In the classroom: Narcissistic boys more likely to bully than narcissistic girls

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Past studies have shown a positive relationship between narcissism in youth and ringleader bullying. However, most past research lacks a longitudinal component; that is, these studies did not follow the same group of participants over time.

In a new study, published in the Journal of Abnormal Child Psychology, researchers sought to find out if longitudinal studies of this relationship would allow them to distinguish between two types of bullying: direct (physical and verbal) and indirect (gossiping). Researchers were also interested in the role that gender played in narcissism and bullying, as boys appear more likely to directly bully, while girls seem more likely to indirectly bully a peer.

Researchers recruited 393 children in elementary schools in the Netherlands to participate in the study. Of these, 51% are female, and all were in the fourth grade at the beginning of the study. All participants remained in the same classroom for the duration of the study. The children self-reported their narcissism scores, which were evaluated on the Childhood Narcissism Scale (CNS). The children were then asked to nominate bullies from their classrooms, and they could not nominate themselves. Teachers also ranked the students on their resource control, meaning a student’s level of social dominance and ability to access scarce materials.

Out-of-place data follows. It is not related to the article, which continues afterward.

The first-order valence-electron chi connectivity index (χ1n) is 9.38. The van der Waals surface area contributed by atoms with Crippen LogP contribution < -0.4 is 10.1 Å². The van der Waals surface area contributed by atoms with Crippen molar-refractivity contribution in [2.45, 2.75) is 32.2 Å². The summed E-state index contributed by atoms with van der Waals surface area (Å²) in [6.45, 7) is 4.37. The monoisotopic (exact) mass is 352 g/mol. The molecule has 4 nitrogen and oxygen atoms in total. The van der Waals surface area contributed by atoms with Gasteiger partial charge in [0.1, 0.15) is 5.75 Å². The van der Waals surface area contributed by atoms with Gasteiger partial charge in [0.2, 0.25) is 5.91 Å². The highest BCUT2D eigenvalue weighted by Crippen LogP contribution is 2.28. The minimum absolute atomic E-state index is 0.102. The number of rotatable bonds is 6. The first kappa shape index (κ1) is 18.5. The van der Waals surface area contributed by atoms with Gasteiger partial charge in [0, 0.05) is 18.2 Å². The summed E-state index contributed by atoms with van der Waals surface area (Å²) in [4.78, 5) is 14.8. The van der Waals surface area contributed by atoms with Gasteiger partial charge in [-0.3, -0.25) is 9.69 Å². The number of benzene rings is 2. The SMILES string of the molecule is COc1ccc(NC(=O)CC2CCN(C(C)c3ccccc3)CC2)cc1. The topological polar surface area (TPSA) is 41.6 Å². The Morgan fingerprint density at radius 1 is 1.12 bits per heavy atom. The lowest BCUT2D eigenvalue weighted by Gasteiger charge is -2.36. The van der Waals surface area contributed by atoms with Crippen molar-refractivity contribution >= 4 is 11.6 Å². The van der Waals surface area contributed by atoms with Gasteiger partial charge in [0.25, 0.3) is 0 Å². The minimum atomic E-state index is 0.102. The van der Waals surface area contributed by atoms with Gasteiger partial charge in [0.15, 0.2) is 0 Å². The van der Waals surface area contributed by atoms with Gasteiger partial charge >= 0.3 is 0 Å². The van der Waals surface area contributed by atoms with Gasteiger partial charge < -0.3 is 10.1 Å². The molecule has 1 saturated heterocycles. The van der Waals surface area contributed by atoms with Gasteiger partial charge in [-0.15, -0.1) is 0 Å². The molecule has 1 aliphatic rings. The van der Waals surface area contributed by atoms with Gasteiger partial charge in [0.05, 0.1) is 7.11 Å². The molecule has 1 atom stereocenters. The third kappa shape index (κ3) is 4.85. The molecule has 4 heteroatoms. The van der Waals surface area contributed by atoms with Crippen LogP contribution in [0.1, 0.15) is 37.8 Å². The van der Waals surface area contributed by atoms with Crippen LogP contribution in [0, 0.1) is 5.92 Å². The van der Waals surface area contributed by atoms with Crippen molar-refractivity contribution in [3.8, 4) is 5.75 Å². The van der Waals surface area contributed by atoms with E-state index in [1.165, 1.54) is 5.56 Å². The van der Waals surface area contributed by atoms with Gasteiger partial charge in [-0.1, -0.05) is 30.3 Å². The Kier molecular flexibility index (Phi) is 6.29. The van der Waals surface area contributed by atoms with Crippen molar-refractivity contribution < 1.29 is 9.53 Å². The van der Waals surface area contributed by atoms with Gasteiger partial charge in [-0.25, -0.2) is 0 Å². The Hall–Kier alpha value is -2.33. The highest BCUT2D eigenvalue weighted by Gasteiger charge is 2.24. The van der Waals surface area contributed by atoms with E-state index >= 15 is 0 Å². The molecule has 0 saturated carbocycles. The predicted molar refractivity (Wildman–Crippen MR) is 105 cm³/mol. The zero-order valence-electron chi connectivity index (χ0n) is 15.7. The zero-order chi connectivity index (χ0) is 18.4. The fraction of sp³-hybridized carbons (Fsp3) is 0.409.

The results of this study revealed gendered differences students. Female students had no specific association with narcissism and bullying. Highly narcissistic females were not more likely to engage in either type of bullying. There was also no overlap between high narcissism and high resource control.

Male students were not only more likely to bully more than females, but male students ranking high on the CNS were also likely to both directly and indirectly bully. Narcissistic male bullies also tended to be successful in terms of social dominance. One reason male narcissistic bullies more often engage in indirect bullying may be because they perceive this type of bullying as more effective. Indirect bullying requires only one participant, whereas direct bullying requires more coordination with peers. Narcissistic males also scored higher in terms of resource control. However, in-depth analysis suggests that bullying, not narcissism, yields higher than average resource control. Males who were high in bullying but low in narcissism scored higher than males low in bullying but higher in narcissism.

Researchers suggested that this study can be used as an intervention strategy for bullies that specifically targets the rewards system of bullying. Bullies can only achieve dominance and prestige when their actions are reinforced by their peers. This can be challenged by developing strategies to discourage bystander behavior in the classroom.